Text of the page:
Yes, what you see in front of you is a DAM new column. I’ll try to bring you some of the latest news in Digital Asset Management, as well as thoughts around the DAM industry. Off we go…
Why a DAM Column?
Because it's fun, of course! Also, as we discussed on a number of occasions, DAM is getting more and more traction alongside the world of content management. I could go into a long discussion on why DAM is important and how it relates to Web CMS and Enterprise CMS, but this endeavor deserves a separate post.
As we’ve been exploring the world of WEM and how it relates to DAM (and as I've asserted before, DAM loves WEM, and WEM should love DAM back) it became rather clear that Digital Asset Management is on the upswing with more and more organizations turning to the power of using digital assets in their online or offline presences.
DAM becomes critical to media-intensive companies that are looking beyond a Web CMS or an Enterprise CMS. Media moguls of the world are in need of specific systems that will allow them to manage assets – be it images, audio, video, etc. – wisely, cost-efficiently and productively.
While DAM exists in a close coalition with ECM and WCM, it deserves it's own special attention.
Making Meaning for DAM: The Mega Metadata
In the special metadata issue, the Journal of Digital Asset Management looks beyond assets on the surface and delves into their guts – metadata. Tom Bachmann authored one of the articles – Video metadata modeling for DAM systems – and talked about the challenges faced by video content managers.
When they use a Digital Asset Management system and have to manage gazillions of hours of digital footage, just like with content management systems, metadata is queen. And digital assets are king, of course, in this case.
Bachmann stresses the importance of a well-structured metadata architecture. Just like sound content modeling in CMS, metadata is important to DAM not only for search and findability, but also for a wider range of functions: tagging, ingesting, transcoding, distributing derivative formats, etc. For organizations looking to construct a healthy video metadata strategy, it is recommended to look closely at developing metadata schemas, carefully document data dictionaries and establish standards for inbound and outbound A/V formats.
More recommendations in this review aim to steer DAM users clear from unhealthy metadata strategies and crucial mistakes.
Is DAM a Commodity?
A Digital Asset Management vendor Widen (news, site) posted their thoughts on the commoditization of DAM. Beware of the vendor lens, but do take a look at this two-part series on why DAM in not a commodity.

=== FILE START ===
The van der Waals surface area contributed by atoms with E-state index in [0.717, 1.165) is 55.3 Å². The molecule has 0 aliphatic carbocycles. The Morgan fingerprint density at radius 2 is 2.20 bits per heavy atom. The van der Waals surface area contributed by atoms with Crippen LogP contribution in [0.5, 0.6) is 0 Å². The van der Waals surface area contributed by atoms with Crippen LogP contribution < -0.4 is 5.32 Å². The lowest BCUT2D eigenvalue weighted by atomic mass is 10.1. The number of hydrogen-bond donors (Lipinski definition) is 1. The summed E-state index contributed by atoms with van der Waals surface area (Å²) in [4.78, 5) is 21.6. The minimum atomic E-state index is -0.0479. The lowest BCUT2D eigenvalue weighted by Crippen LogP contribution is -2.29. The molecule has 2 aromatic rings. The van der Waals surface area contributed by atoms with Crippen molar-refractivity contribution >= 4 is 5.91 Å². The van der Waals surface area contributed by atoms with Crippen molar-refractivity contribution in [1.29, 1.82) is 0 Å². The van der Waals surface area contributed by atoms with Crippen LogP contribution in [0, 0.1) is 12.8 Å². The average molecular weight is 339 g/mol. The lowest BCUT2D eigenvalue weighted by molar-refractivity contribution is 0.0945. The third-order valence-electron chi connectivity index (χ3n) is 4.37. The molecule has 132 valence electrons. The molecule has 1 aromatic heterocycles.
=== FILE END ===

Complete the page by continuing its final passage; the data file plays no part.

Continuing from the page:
Widen asserts that DAM is not commoditized because there is a lot of fragmentation in the Digital Asset Management market. In addition, DAM products are not uniform, prices are very different. Other reasons for non- commoditization include varied deployment options, specialized vs. core features mix, competitive market.
What is the ROI in DAM?
We talked about Return on Investment in Enterprise CMS. Digital Asset Management is not much different.
If you are trying to convince your stakeholders that this hefty DAM investment is really really worth it, you may want to consider the following justification facts that come from a research conducted by the self-proclaimed innovative think-tank on DAM GISTICS:
- Digital Asset Management ROI is between 8:1 to 14:1.
- Digital asset professionals spend an average of 1 hour per every 10 hours on file management. One third of that time is spent on searching.
- US$ 8,200 per person per year is spent (on average) on file management tasks such as search, organization, back-up and security.
- On average, people fail to find digital assets they’re searching for 35% of the time.
DAM and Culture
We can talk a lot about DAM from academic, theoretical perspectives (and, actually, enjoy it), but many beautiful stories happen in the real world.
Behind-the-Scenes at the Walters with Jim Maza is an interview with the CTO of the Baltimore-based Walters Art Museum. Maza talks about using a DAM system for managing and arranging exhibitions.
Notably, the DAMS was implemented only recently and now the staff is using it to store, retrieve and share the digital documents and images. On one side, the tech is helping the museum. On the other hand, Maza notes that the tech can also present challenges:
One of the biggest challenges is to make sure that whenever we use technology in an exhibition, that it enhances the experience for the visitor. It is easy to get caught up in the ‘cool factor’ of technology, but we want to be sure that we are not using a technology just because it is new or cool, but that it helps tell the story of the exhibition.
DAM Comes to Hollywood
Those of you looking to learn more about Digital Asset Management and hang out with like-minded professionals should check out the upcoming Henry Stewart DAM conference scheduled to start November 15 in LA.
Got a DAM Word?
Finally, I invite all of you to participate in these DAM discussions, send feedback about this new column, submit your ideas, tips and suggestions in the comments below.
Tot ziens until the next DAM column…